by Wayne Lusvardi | August 2, 2013 9:30 am
In Texas they call their emergency drought alleviation plan SWIFT, short for State Water Improvement Fund for Texas.
In California, they might as well call our bundle of water projects SLOW, for the “State that Left Out Water” from its water plans.
The contrast between the two states indicates how California, even with a supermajority one-party government, cannot move quickly to build new dams to alleviate droughts or court-ordered shutdowns to protect fish during dry years. Thus, the unofficial water plan for California is to take water from farmers as the only alternative.
The Texas SWIFT project already is funded by $2 billion in cash out of the state’s “rainy day fund” and a voter-approved $6 billion water bond.
Texas also has a $53 billion water bond on the ballot for November 2013, including 26 new reservoirs, to undertake long-range plans to alleviate future droughts and accommodate an expected 10 million new residents by 2050. Texas welcomes growth and is planning for it.
In California, the state also has a $53 billion bundle of water plans for conveyance tunnels, Delta Restoration, Delta levee repairs, and a water bond that would build up to 3 new reservoirs.
California’s $11 billion water bond was withdrawn from the ballot in 2010 and again in 2012, and is pending review by the voters in November 2014. It is called the Safe, Clean and Reliable Drinking Water Act.
California’s water bond would only fund two to three new reservoirs. That is, if environmentalists don’t block the reservoirs’ construction or require such costly mitigations that the projects would have to be abandoned. Thus the default water plan in California calls for taking water back from farmers, rather than building new dams or making Delta water deliveries more reliable.
Unlike Texas, California has had no budget reserves or drought fund to move quickly to alleviate drought conditions.
Gov. Jerry Brown and the state Legislature can move forward building water conveyance tunnels through the Delta without voter approval. But there is push back due to the cost of the tunnels and the destruction of local farming lands. And the environmental impact report for state’s Delta Restoration Plan is already tied up in lawsuits.
Texas uses 100 gallons less per household per day than CA
California has a self-created image of the leading state when it comes to water and energy conservation. But Texas households use 100 gallons a day less per household on average than California households (see table below). California can’t even keep up with Texas’ water conservation performance despite Texas’ much hotter climate.
On average, Texas uses 9.2 million acre-feet of water per year for agricultural irrigation. California uses 34 million acre-feet. An acre-foot of water is a football field of water one foot high. Roughly, about 3 acre feet of water are needed to irrigate one acre of farmland per year. If water use is an accurate gauge, California’s agricultural economy is three times that of Texas.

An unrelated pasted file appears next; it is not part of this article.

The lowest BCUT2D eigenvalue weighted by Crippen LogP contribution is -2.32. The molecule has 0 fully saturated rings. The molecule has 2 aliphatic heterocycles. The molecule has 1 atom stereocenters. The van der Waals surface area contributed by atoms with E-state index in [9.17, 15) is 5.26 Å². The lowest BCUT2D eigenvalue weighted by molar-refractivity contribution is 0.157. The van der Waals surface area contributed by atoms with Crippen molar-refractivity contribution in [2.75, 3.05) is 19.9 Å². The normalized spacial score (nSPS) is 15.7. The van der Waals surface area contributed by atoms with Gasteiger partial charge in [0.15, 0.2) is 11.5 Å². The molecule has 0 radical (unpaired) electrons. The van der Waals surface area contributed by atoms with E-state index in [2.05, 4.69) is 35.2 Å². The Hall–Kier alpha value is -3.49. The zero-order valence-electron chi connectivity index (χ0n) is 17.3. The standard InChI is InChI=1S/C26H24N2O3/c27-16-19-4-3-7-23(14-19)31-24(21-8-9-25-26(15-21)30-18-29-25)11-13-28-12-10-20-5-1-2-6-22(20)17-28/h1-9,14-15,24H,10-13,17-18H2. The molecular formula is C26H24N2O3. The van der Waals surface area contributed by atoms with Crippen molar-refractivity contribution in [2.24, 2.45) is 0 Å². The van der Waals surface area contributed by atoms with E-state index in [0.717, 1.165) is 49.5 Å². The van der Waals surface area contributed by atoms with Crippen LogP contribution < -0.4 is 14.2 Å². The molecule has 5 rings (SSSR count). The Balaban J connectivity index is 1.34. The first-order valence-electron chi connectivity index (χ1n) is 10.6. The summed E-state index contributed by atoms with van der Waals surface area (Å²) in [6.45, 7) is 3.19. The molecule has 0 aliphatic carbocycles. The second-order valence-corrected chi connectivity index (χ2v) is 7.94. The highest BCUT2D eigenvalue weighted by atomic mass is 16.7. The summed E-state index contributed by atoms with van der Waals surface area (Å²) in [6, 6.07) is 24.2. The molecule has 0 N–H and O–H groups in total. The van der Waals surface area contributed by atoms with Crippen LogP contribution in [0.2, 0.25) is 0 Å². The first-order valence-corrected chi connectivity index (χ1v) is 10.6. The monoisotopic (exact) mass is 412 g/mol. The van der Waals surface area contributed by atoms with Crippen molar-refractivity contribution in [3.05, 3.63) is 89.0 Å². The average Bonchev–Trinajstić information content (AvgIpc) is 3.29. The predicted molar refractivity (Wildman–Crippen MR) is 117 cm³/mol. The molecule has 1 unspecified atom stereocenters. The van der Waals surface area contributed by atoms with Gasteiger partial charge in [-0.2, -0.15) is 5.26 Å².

California’s agricultural economy would shrink if it were not for farmers shifting to groundwater supplies during natural droughts or bureaucratic reductions in water deliveries. California groundwater adjudication is more than a century old and actually works quite well deciding water rights among private parties, as well as for governments at all levels. But environmentalists want to eliminate all water rights law by having government regulate all withdrawals of groundwater.
Unfortunately, the default water policy of California is one of subtraction: take water from farmers by environmental lawsuits to protect fish that don’t need protection; and by Congressional takebacks of previous federal water allocations.
Californians may be getting tired of comparisons with Texas. But water allocation and conservation is another area in which the Lone Star State is looking toward providing for its SWIFT, inevitable future of growth in population and business. The Golden State is squandering its existing riches while being SLOW to provide for future needs.
California versus Texas Water Systems and Anti-Drought Plans
|Enacting Legislation||HB4 & HB1025||Safe, Clean & Reliable Drinking Water Supply Act — SBx7-2AB 1265, AB153,|
|Up for statewide election||Nov. 5, 2013||Nov. 4, 2014|
|Early Funding Appropriation||$2 billion (cash) from “rainy day” fund||$0|
|Total Proposed Funding||$53 billion||$53 billionWater bond: $11.1 billionTunnels: $14 billionRestoration: $10 billionLevee Repairs: $4 billion
Interest: $14 billion
|No. of New Reservoirs||26||2 to 3|
|Voter Approval||Proposition 2: $6 billion in bondsVoter approval 2011||Proposition 18 (2010)(postponed)|
|Water Usage (2009)
|Municipal: 4.2 million acre feetIndustrial: 1.7 million acre feetSubtotal: 5.9 million acre feetIrrigation: 9.2 million acre feetOther: 919 thousand acre feet
Total: 18.2 million acre feet
|Municipal: 9.0 million acre feetIndustrial: 0.7 million acre feetSubtotal: 9.7 million acre feetIrrigation: 34 million acre feetOther: N/A
Total: 43 million acre feet
|Yearly use per person for municipal & industrial||0.23 acre foot per person||0.26 acre foot per person|
|Pop. Growth Rate 2010 to 2012||3.5%||2.1%|
|Total Households 2010||8,667,807||12,433,172|
|Average Household Size||2.9 persons||3.0 persons|
|Average Gallons Water Consumed per HouseholdPer Day||595 gallons per day||696 gallons per day|
Source URL: https://calwatchdog.com/2013/08/02/tx-anti-drought-plan-is-swift-cas-is-slow/
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